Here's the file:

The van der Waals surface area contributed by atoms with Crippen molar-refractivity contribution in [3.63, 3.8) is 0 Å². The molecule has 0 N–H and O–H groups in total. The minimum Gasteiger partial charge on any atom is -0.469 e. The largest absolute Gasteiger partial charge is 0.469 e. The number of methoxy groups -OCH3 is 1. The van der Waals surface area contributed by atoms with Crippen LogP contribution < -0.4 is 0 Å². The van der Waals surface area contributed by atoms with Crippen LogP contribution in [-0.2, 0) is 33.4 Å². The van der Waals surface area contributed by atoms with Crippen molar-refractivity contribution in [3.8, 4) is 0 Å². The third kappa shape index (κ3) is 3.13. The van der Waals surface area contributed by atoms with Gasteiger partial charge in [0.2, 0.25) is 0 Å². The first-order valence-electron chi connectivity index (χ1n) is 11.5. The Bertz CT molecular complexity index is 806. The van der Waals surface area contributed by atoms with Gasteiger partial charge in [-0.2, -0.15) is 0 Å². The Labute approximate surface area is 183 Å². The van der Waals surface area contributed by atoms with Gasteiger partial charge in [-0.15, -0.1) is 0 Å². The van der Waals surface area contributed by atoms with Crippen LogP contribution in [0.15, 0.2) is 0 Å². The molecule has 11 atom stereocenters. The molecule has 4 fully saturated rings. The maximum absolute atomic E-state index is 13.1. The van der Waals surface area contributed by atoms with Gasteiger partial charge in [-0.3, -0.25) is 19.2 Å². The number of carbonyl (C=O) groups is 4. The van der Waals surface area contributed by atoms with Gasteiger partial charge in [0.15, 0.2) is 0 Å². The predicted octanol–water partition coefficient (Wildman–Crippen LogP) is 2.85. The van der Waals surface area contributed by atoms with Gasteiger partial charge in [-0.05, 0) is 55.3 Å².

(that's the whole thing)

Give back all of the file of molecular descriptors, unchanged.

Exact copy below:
The van der Waals surface area contributed by atoms with Crippen molar-refractivity contribution in [3.63, 3.8) is 0 Å². The molecule has 0 N–H and O–H groups in total. The minimum Gasteiger partial charge on any atom is -0.469 e. The largest absolute Gasteiger partial charge is 0.469 e. The number of methoxy groups -OCH3 is 1. The van der Waals surface area contributed by atoms with Crippen LogP contribution < -0.4 is 0 Å². The van der Waals surface area contributed by atoms with Crippen LogP contribution in [-0.2, 0) is 33.4 Å². The van der Waals surface area contributed by atoms with Crippen molar-refractivity contribution in [3.8, 4) is 0 Å². The third kappa shape index (κ3) is 3.13. The van der Waals surface area contributed by atoms with Gasteiger partial charge in [0.2, 0.25) is 0 Å². The first-order valence-electron chi connectivity index (χ1n) is 11.5. The Bertz CT molecular complexity index is 806. The van der Waals surface area contributed by atoms with Gasteiger partial charge in [-0.2, -0.15) is 0 Å². The Labute approximate surface area is 183 Å². The van der Waals surface area contributed by atoms with Gasteiger partial charge in [-0.15, -0.1) is 0 Å². The van der Waals surface area contributed by atoms with Crippen LogP contribution in [0.15, 0.2) is 0 Å². The molecule has 11 atom stereocenters. The molecule has 4 fully saturated rings. The maximum absolute atomic E-state index is 13.1. The van der Waals surface area contributed by atoms with Gasteiger partial charge in [-0.3, -0.25) is 19.2 Å². The number of carbonyl (C=O) groups is 4. The van der Waals surface area contributed by atoms with Gasteiger partial charge in [0.15, 0.2) is 0 Å². The predicted octanol–water partition coefficient (Wildman–Crippen LogP) is 2.85. The van der Waals surface area contributed by atoms with Gasteiger partial charge in [-0.05, 0) is 55.3 Å².